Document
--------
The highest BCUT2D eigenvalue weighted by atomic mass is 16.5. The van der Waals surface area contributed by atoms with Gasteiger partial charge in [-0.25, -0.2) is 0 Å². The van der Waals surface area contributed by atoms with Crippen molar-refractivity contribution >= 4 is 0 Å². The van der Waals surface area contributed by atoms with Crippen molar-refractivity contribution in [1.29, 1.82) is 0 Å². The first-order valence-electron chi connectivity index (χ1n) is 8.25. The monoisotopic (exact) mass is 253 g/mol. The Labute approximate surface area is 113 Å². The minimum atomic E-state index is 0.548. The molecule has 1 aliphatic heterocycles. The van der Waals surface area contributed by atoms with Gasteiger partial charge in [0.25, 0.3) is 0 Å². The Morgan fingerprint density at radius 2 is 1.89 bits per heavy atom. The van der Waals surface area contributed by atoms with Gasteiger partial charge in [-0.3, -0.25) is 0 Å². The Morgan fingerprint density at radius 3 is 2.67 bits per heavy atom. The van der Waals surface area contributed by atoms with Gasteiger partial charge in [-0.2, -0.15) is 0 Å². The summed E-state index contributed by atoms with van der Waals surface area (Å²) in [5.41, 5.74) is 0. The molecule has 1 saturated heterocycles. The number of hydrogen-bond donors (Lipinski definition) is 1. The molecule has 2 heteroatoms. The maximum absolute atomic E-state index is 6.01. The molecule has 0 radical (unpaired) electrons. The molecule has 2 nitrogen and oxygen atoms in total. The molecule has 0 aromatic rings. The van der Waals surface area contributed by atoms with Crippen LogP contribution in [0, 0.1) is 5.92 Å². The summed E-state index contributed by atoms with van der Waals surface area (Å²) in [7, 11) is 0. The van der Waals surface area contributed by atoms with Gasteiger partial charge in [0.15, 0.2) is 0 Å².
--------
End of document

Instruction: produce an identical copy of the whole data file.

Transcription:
The highest BCUT2D eigenvalue weighted by atomic mass is 16.5. The van der Waals surface area contributed by atoms with Gasteiger partial charge in [-0.25, -0.2) is 0 Å². The van der Waals surface area contributed by atoms with Crippen molar-refractivity contribution >= 4 is 0 Å². The van der Waals surface area contributed by atoms with Crippen molar-refractivity contribution in [1.29, 1.82) is 0 Å². The first-order valence-electron chi connectivity index (χ1n) is 8.25. The monoisotopic (exact) mass is 253 g/mol. The Labute approximate surface area is 113 Å². The minimum atomic E-state index is 0.548. The molecule has 1 aliphatic heterocycles. The van der Waals surface area contributed by atoms with Gasteiger partial charge in [0.25, 0.3) is 0 Å². The Morgan fingerprint density at radius 2 is 1.89 bits per heavy atom. The van der Waals surface area contributed by atoms with Gasteiger partial charge in [-0.3, -0.25) is 0 Å². The Morgan fingerprint density at radius 3 is 2.67 bits per heavy atom. The van der Waals surface area contributed by atoms with Gasteiger partial charge in [-0.2, -0.15) is 0 Å². The summed E-state index contributed by atoms with van der Waals surface area (Å²) in [5.41, 5.74) is 0. The molecule has 1 saturated heterocycles. The number of hydrogen-bond donors (Lipinski definition) is 1. The molecule has 2 heteroatoms. The maximum absolute atomic E-state index is 6.01. The molecule has 0 radical (unpaired) electrons. The molecule has 2 nitrogen and oxygen atoms in total. The molecule has 0 aromatic rings. The van der Waals surface area contributed by atoms with Crippen LogP contribution in [0, 0.1) is 5.92 Å². The summed E-state index contributed by atoms with van der Waals surface area (Å²) in [7, 11) is 0. The van der Waals surface area contributed by atoms with Gasteiger partial charge in [0.15, 0.2) is 0 Å².